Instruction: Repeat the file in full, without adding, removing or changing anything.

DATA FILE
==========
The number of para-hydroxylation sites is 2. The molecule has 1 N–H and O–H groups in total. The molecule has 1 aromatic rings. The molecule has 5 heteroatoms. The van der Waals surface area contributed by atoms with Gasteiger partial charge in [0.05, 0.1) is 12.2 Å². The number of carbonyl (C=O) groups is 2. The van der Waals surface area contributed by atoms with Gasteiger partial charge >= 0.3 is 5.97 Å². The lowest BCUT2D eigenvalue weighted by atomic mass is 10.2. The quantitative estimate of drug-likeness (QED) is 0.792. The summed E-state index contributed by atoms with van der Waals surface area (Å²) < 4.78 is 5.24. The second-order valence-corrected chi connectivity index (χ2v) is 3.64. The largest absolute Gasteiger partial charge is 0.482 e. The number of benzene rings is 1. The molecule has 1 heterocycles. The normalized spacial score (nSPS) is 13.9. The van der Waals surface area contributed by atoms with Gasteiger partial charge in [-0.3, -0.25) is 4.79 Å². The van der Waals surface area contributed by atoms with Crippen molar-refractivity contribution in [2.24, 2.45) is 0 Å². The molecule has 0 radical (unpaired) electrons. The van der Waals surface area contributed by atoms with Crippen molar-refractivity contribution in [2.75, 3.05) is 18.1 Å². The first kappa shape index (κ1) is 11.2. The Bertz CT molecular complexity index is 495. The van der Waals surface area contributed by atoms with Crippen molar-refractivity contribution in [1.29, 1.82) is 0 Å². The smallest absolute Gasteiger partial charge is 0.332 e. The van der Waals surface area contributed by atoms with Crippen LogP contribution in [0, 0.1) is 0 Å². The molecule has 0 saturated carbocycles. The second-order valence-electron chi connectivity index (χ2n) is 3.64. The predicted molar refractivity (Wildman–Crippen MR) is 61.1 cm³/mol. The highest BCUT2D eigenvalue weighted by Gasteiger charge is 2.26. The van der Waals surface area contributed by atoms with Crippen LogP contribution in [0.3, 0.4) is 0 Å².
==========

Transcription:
The number of para-hydroxylation sites is 2. The molecule has 1 N–H and O–H groups in total. The molecule has 1 aromatic rings. The molecule has 5 heteroatoms. The van der Waals surface area contributed by atoms with Gasteiger partial charge in [0.05, 0.1) is 12.2 Å². The number of carbonyl (C=O) groups is 2. The van der Waals surface area contributed by atoms with Gasteiger partial charge >= 0.3 is 5.97 Å². The lowest BCUT2D eigenvalue weighted by atomic mass is 10.2. The quantitative estimate of drug-likeness (QED) is 0.792. The summed E-state index contributed by atoms with van der Waals surface area (Å²) < 4.78 is 5.24. The second-order valence-corrected chi connectivity index (χ2v) is 3.64. The largest absolute Gasteiger partial charge is 0.482 e. The number of benzene rings is 1. The molecule has 1 heterocycles. The normalized spacial score (nSPS) is 13.9. The van der Waals surface area contributed by atoms with Gasteiger partial charge in [-0.3, -0.25) is 4.79 Å². The van der Waals surface area contributed by atoms with Crippen molar-refractivity contribution in [2.24, 2.45) is 0 Å². The molecule has 0 radical (unpaired) electrons. The van der Waals surface area contributed by atoms with Crippen molar-refractivity contribution in [2.75, 3.05) is 18.1 Å². The first kappa shape index (κ1) is 11.2. The Bertz CT molecular complexity index is 495. The van der Waals surface area contributed by atoms with Crippen molar-refractivity contribution in [1.29, 1.82) is 0 Å². The smallest absolute Gasteiger partial charge is 0.332 e. The van der Waals surface area contributed by atoms with Crippen LogP contribution in [0, 0.1) is 0 Å². The molecule has 0 saturated carbocycles. The second-order valence-electron chi connectivity index (χ2n) is 3.64. The predicted molar refractivity (Wildman–Crippen MR) is 61.1 cm³/mol. The highest BCUT2D eigenvalue weighted by Gasteiger charge is 2.26. The van der Waals surface area contributed by atoms with Crippen LogP contribution in [0.3, 0.4) is 0 Å².